Bridging the Values Gap (Audio)

How Authentic Organizations Bring Values to Life

R. Edward Freeman (Author) | Ellen Auster (Author)

Bridging the Values Gap (Audio)
Bridging the Values Gap

Business has a values problem. It's not just spectacular public scandals like Enron (which, incidentally, had a great corporate values statement). Many companies fail to live up to the standards they set for themselves, alienating the public and leaving employees cynical and disengaged—resulting in lower productivity, less innovation, and sometimes outright corruption.

The reason, argue top scholars and consultants Edward Freeman and Ellen Auster, is that all too often values are handed down from on high, with little employee input, discussion, or connection to the challenges and opportunities facing the organization. Although the words may be well-intentioned, they aren't reflected in the everyday practices, policies, and processes of the organization. This practically invites disconnects between intention and reality.

To bridge this gap between the “talk” and the “walk”, Freeman and Auster provide a process through which organizations can collectively surface deeply held values that truly resonate with everyone, from top to bottom. Their Values Through Conversation (VTC) process focuses on four key types of values conversations: introspective (reflecting on ourselves and how we do things in the organization), historical (exploring our understanding of our past and how it impacts us), connectedness (creating a strong community where we work well together), and aspirational (sharing our hopes and dreams).

By developing values through discussions—casual or formal, one-on-one or in groups—VTC ensures that values are dynamic and evolving, not static words on a wall or a website. Freeman and Auster offer advice, real-world examples, and sample questions to help you create values that are authentic and embraced because they are rooted in the lived experience of the organization.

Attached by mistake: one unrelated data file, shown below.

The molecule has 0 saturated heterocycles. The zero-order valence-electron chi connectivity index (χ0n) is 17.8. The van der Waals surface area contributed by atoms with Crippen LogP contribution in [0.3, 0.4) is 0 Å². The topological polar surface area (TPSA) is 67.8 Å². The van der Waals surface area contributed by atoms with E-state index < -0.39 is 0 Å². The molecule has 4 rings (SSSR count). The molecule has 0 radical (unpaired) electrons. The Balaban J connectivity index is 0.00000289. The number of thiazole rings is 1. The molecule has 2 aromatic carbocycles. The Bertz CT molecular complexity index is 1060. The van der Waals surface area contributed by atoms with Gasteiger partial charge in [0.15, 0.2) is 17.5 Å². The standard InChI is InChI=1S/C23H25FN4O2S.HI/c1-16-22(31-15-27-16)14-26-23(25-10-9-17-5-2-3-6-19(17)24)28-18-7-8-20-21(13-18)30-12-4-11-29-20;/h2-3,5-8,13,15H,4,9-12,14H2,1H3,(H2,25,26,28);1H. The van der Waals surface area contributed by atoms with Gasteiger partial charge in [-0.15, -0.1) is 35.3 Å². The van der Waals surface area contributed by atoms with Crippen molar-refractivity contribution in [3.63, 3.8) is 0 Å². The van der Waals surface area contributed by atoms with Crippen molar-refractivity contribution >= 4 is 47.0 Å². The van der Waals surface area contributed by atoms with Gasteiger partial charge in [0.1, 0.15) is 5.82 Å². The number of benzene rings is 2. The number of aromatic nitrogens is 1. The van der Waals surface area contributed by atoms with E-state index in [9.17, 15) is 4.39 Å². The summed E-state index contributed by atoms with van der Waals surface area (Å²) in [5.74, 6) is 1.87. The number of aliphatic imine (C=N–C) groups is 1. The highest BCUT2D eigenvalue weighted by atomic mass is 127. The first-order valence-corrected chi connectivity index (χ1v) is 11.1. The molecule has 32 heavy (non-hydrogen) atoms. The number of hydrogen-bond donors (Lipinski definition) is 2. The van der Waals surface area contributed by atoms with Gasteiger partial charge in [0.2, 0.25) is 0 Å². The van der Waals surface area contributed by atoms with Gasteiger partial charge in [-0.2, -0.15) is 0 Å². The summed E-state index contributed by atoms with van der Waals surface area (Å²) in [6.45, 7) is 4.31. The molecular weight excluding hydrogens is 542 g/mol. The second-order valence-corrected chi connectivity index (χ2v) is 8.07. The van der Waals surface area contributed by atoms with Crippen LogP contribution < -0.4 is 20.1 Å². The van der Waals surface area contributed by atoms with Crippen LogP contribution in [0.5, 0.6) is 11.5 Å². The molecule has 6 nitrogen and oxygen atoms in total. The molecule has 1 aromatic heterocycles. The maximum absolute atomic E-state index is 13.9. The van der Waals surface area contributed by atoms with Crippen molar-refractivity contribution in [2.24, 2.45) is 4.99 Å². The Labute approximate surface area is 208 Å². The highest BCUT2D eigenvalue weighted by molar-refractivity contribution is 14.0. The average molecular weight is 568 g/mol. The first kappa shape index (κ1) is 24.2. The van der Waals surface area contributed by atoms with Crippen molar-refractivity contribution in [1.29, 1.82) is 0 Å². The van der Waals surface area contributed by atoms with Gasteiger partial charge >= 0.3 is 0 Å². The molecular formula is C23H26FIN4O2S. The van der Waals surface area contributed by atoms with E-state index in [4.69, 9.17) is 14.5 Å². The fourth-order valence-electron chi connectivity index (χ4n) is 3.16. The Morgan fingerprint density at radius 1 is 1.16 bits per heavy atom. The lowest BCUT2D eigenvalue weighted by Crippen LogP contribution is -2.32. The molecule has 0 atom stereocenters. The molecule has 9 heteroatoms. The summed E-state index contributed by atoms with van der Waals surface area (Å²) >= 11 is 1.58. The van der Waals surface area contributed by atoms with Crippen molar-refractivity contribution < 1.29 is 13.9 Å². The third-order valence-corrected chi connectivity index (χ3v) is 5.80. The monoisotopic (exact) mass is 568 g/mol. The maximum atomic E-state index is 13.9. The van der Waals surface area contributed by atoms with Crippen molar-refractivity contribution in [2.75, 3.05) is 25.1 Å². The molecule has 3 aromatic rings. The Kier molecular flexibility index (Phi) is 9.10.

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Overview

Bridging the Values Gap

Business has a values problem. It's not just spectacular public scandals like Enron (which, incidentally, had a great corporate values statement). Many companies fail to live up to the standards they set for themselves, alienating the public and leaving employees cynical and disengaged—resulting in lower productivity, less innovation, and sometimes outright corruption.

The reason, argue top scholars and consultants Edward Freeman and Ellen Auster, is that all too often values are handed down from on high, with little employee input, discussion, or connection to the challenges and opportunities facing the organization. Although the words may be well-intentioned, they aren't reflected in the everyday practices, policies, and processes of the organization. This practically invites disconnects between intention and reality.

To bridge this gap between the “talk” and the “walk”, Freeman and Auster provide a process through which organizations can collectively surface deeply held values that truly resonate with everyone, from top to bottom. Their Values Through Conversation (VTC) process focuses on four key types of values conversations: introspective (reflecting on ourselves and how we do things in the organization), historical (exploring our understanding of our past and how it impacts us), connectedness (creating a strong community where we work well together), and aspirational (sharing our hopes and dreams).

By developing values through discussions—casual or formal, one-on-one or in groups—VTC ensures that values are dynamic and evolving, not static words on a wall or a website. Freeman and Auster offer advice, real-world examples, and sample questions to help you create values that are authentic and embraced because they are rooted in the lived experience of the organization.

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Meet the Authors


Visit Author Page - R. Edward Freeman

R. Edward Freeman is university professor, Elis and Signe Olsson Professor, academic director of the Business Roundtable Institute for Corporate Ethics, and senior fellow of the Olsson Center for Applied Ethics at the University of Virginia Darden School of Business. He is the author of numerous books, including Strategic Management: A Stakeholder Approach, and is the recipient of many awards and honors.